Trent Valley Archives (TVA) hosted their second annual Home Movie Day on October 19, and once again, it was a success. The movie screening took place in Bagnani Hall at Catharine Parr Traill College where, as well as films that TVA brought to be screened, members from the Peterborough community also brought their own film reels. Popcorn generously flowed about the room.
Madison More is a Trent student who absolutely loves movies, and was a major part in convincing one of her professors Kelly Egan, a Visual and Media Studies faculty member at Trent University, to begin the tradition of Home Movie Day. The tradition of bringing these old films to light in the United States is already a popular, and also successful, endeavor. With that success and academic application, the event was brought to Peterborough.
The films that were displayed that afternoon were a wide range of topics, all over Canada, and in the formats of 8- and 16-mm films respectively, though the films that More studied while in Egan’s class were those of cultural and historical importance in Jewish culture in the Netherlands. The films range from usually 3 to 10 minutes, but in some cases can run for 30 minutes if the projector and spliced film strips keep themselves together.
“It’s important to preserve the past as well as focusing on the future in cultural studies, and I definitely think that there’s a desire to see these films, now more than ever,” More focuses on the value of these films academically and historically as well as the preservation of the reels both in the TVA’s possession and those that are donated or screened. “It’s very important to get the preservation right, or there’s a piece of history that’s disappeared.”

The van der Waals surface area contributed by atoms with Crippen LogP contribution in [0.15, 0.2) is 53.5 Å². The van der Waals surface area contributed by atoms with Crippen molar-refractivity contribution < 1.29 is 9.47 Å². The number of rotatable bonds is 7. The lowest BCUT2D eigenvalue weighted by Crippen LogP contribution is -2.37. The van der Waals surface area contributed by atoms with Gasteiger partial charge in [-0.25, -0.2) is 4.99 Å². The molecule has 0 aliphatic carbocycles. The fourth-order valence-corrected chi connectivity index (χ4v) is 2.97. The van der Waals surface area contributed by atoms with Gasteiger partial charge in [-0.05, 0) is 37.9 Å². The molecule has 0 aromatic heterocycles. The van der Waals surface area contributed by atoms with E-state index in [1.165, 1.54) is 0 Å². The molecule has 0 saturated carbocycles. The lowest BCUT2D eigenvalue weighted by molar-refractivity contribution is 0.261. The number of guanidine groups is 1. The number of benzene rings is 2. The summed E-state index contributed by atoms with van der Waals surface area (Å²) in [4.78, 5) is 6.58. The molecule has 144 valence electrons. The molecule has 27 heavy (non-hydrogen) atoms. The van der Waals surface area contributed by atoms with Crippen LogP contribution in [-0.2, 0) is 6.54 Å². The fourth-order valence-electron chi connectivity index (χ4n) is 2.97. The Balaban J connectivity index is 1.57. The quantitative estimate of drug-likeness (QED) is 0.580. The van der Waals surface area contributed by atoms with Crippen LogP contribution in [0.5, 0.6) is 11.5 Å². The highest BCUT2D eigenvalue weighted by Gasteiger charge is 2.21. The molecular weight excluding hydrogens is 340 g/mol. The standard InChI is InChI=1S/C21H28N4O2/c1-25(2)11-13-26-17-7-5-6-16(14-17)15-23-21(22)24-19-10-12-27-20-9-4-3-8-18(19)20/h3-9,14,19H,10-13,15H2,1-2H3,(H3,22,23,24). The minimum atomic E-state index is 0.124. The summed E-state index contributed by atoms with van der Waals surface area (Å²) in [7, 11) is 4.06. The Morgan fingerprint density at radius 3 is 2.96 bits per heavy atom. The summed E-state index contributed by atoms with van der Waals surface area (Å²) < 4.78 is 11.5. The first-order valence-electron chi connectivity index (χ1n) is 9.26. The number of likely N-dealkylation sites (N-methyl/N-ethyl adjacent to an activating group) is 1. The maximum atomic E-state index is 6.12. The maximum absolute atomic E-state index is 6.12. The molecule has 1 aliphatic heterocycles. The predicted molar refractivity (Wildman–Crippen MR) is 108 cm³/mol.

One man, who preferred not to give his name, brought in a reel of his uncle’s wedding in Toronto, outside of a church on St. Clair Avenue in the year of 1944. I know the street quite well today and seeing it in its old version was both bizarre but absolutely intriguing.
The TVA screened a reel showing the downtown of Peterborough being built and I was in shock at how empty the land used to be before, as I have known nothing other than bustle and hustle. Later on the same reel the camera-owners traveled to Ottawa, and in turn we see how the Legislative building looked, as well as the fashion, during that time period.
More brought in her own version of a home movie on a VHS, showing the Trent Child Care Centre where her mother worked in 2002, a family trip to the Riverview Park & Zoo, a birthday party at the Holiday Inn, Christmas of 2003, and an Easter egg hunt on her grandparents’ Christmas tree farm.
TVA screened another film depicting the east coast of Canada, showing PEI, the Cape Breton Highlands, and Halifax.
One of the most abstract pieces of film that was shown that afternoon was that of a man filming a sunset, and I have to say it was one of the dreamiest things I have ever laid my eyes on. The sky over the screen was a beautiful orange, and the camera captured what the sunbeams looked like as they were filtering through the clouds; I felt a calming sensation and appreciation for this recording art.
The TVA decided to show one last film for the afternoon, and it was one that Madison herself had both filmed and starred in. It was filmed on 16mm film, and was the final project for Egan’s class. The interesting thing about this film is that it was filmed through a small pinhole; only a small circular portion of the screen is visible. In that little sliver, we as viewers get to see delicate fingers playing piano, a woman’s facial profile & rustling hair, a clock with seconds ticking by, tapping feet on tiles, and hands wringing back and forth. Each student in the class recorded 10 seconds of film, and Egan’s vision is for it to be “a continuous project for all students who take the class and carry the legacy” for a long time after the course.
For more information about how to preserve your own home films or to get in touch with the Trent Valley Archives, please visit trentvalleyarchives.com or inquire by phone at 705-745-4404.